• The moment I saw Safe Space I knew this wasn’t going to be a temporary storyline. You don’t spend that much money on a multi-level, multi-room set if you’re not planning on it being a major part of the series.
  • I’m going to get real sick of the Safe Space gimmick real fast.
  • I did like how they explained away the loss of other Whitelighters, as it makes sense that if the Elders died out they would too. It also explains why Harry is still around, since he was no longer attached to them. On that note: How does Harry manage to keep getting hotter?
  • Why is there a Wiccan shop inside a co-working space, anyway? I mean, apart from the fact that the Charmed Ones need it and to give Mel a new love interest. I suppose that’s reason enough. But I’ve worked in co-working spaces. They usually don’t include Wiccan stores.
  • RIP Niko. I don’t think I’ll ever get over how wrong they did her.

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Video Editor and Staff Writer at io9. My doppelganger is that rebelling greeting card from Futurama.


“I have never seen a series pull something like this before.”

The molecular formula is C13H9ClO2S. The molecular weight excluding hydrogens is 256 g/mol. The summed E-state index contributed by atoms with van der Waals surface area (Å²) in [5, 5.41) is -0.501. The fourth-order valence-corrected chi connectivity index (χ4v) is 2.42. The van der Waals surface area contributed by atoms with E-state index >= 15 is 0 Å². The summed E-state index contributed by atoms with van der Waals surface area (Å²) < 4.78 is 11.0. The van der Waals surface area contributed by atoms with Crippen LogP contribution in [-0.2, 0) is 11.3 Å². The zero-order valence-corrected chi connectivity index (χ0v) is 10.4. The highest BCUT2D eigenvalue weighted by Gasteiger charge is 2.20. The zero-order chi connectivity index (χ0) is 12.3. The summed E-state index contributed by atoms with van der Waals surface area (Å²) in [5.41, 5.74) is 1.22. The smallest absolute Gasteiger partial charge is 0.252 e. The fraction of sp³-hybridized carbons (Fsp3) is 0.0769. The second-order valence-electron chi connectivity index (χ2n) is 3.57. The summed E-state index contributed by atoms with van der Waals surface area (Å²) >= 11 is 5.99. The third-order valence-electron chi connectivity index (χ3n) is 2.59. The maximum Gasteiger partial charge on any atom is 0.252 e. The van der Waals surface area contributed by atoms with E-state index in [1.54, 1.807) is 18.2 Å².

I have, at least twice. Buck Rogers in the 25th Century (1979) was initially a fun, insubstantial show set on future Earth with Buck working for the Earth Defense Directorate on special security missions that were basically just routine action-adventure plots with superficial sci-fi trappings because showrunner Bruce Lansbury believed audiences would be alienated by any challenging SF concepts or message stories; however, the show managed to be pretty feminist and inclusive for its day, with Wilma Deering being a very effective and capable female lead and with lots of strong female guest characters besides. In season 2, a completely different production team led by Gunsmoke’s John Mantley took over and retooled it into a starship-based show with Buck, Wilma, and the robot Twiki being the only returning characters — although the network didn’t want a transition episode so the season just began with the new status quo already in place without explanation. Initially it tried to do smarter science fiction plots but was quickly dumbed down to really inane ones, yet it took itself far too seriously most of the time and was mostly far worse than season 1 (although the first and last episodes of season 2 are actually pretty terrific). It was also rather misogynistic, reducing Wilma to little more than eye candy and lacking the strong women that season 1 featured.